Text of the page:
The finding of the current study of Salvia cabulica extract in diabetic rabbits resulted in a significantly decreased concentration of BGL. The Salvia cabulica extract had shown a highly marked reduction of fasting BGL at a dose of 500g/kg when orally administered to diabetic rabbits. Similar findings were reported in a study conducted by Zarei, et al. which found that plant extract had markedly declined the blood glucose in alloxan-induced diabetic rabbits when administered via the oral route [10]. another study conducted by Nyingi Wambua & Mburu, 2021 [17] found that Salvia hispanica L. (Chia) seeds are packed with nutrients that help prevent diseases like diabetes, hypertension, cancer, obesity, and heart disease. Salvia hispanica L. seeds provide essential health benefits since they include omega-6 and omega-3 fatty acids and other active substances [17]. Similarly, a study was conducted on the impact of Salvia Spinosa L. on mitochondrial activity and its ability to protect people with diabetes. The result of this study depicts that Salvia Spinosa significantly decreased creatinine and blood urea levels while also bringing the kidney weight/body weight back to normal position. In histological investigations, Salvia. Spinosa extract reduced the frequency of glomerular and tubular degenerative alterations [18]. Accordingly, a study was conducted on another specie of Salvia (salvia Officinalis L.) on mice for antidiabetic effect. The results of this study indicate that hot extract of salvia Officinalis has decreased blood glucose levels [19]. With reference to another study conducted on human diabetic patients for investigating the hypoglycemic effect of salvia Officinalis  on blood glucose, lipid profile, glycosylated hemoglobin (HbA1c), liver, and kidney function tests. Results indicated that salvia Officinalis significantly reduced cholesterol and 2-hour postprandial (2hpp) glucose levels in diabetic patients [20].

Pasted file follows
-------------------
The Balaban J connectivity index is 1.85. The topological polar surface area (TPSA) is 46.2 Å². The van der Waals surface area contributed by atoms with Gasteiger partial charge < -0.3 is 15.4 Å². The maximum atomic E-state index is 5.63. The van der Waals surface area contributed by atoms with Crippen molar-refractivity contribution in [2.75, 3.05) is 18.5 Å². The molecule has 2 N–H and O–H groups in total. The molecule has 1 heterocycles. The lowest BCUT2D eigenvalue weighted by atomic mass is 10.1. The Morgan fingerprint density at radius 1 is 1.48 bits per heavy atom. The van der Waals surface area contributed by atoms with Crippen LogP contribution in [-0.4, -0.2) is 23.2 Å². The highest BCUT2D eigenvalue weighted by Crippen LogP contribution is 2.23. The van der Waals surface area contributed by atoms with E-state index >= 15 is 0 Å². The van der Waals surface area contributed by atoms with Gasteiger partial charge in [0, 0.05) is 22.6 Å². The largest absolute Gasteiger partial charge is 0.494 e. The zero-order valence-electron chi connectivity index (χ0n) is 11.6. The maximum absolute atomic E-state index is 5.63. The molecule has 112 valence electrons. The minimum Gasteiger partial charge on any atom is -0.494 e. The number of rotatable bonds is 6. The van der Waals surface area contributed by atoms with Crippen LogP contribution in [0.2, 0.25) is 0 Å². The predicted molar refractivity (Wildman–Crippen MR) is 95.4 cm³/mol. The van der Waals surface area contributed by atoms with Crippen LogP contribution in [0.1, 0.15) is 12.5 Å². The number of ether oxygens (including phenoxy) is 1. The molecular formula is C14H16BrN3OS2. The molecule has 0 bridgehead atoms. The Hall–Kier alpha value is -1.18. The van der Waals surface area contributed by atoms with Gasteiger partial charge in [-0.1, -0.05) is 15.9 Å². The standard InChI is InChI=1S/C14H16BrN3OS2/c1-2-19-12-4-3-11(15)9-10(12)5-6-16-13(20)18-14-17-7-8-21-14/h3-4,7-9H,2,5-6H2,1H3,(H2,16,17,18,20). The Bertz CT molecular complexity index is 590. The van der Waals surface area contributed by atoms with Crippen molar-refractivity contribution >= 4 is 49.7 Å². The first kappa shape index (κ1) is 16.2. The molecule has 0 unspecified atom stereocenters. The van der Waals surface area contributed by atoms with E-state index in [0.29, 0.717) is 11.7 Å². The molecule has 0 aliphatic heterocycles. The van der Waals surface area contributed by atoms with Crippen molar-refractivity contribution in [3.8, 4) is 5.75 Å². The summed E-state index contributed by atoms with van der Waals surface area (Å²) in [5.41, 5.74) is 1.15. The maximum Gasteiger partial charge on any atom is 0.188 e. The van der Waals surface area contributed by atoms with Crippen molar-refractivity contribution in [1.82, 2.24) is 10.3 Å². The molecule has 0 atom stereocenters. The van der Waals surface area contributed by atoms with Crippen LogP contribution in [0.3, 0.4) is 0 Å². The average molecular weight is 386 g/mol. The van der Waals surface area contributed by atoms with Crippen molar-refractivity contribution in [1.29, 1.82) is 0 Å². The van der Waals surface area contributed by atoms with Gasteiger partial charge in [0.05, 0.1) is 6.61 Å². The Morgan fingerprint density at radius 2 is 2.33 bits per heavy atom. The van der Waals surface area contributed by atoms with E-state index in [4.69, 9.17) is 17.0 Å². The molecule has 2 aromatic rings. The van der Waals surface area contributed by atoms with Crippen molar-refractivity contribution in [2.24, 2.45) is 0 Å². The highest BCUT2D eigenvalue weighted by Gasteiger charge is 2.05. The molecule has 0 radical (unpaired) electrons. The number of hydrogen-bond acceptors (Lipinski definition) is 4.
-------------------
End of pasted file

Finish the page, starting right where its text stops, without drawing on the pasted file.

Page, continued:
Iranian salvia has historically been used as a sedative, anxiolytic, hypnotic, analgesic, digestive aid, antibacterial, pain reliever, and antidiabetic. Antidiabetic, antioxidant, antibacterial, cytotoxic, and anti-inflammatory effects are among the most significant pharmacological actions. The indigenous species that are most interesting for human health are those that can treat a wide range of illnesses [21]. In another study conducted on Salvia syriaca, the results showed its antidiabetic, anti- Alzheimer’s, and antioxidant properties [22]. The phytochemical composition of the plant’s methanolic extract and essential oil was determined using reverse-phase high-performance liquid chromatography diode array detector techniques and gas chromatography-mass spectrometry. Cytotoxic solid, antioxidant, α-amylase, and α -glucosidase inhibitory properties were displayed by S. Syriaca essential oil. The main constituents of essential oil, according to a gas chromatography-mass spectrometry investigation, are spathulenol (87.4%), isospathulenol (7.6%), and bornyl acetate (2.7%). According to a high-performance liquid chromatography examination, the most prevalent phenolic components are rutin, quercetin, apigenin, rosmarinic acid, and ferulic acid. S. Syriaca may provide a valuable source of bioactive natural chemicals for pharmacological, medicinal, and functional food applications .similarly, our study results depict glucose lowing effects and similarity of geographical distribution and phytochemical as per mention in the mention above study [22].


The current study investigates the effect of medicinally important plant Salvia cabulica extract as an antidiabetic agent and safety up to 2000gm/kg bodyweight in alloxan-induced rabbits. The results show that plant extract has no toxic effects on the kidney and muscular system as no significant changes were observed in the results. Herbal medicines have an excellent potential to reduce diabetes in alloxan-induced rabbits. Salvia cabulica plant extract controls diabetes in alloxan-induced diabetic rabbits at 250 mg/kg and 500 mg/kg respectively as compared to diabetic control. The fasting BGL reduced significantly in rabbits when administered orally at the dose of 500 mg/kg daily for the period of one month and slight body weight gain was observed at the end of the experiment. Therefore, the medicinal plant can be used as a folklore herbal drug in the treatment of various diseases especially diabetes locally.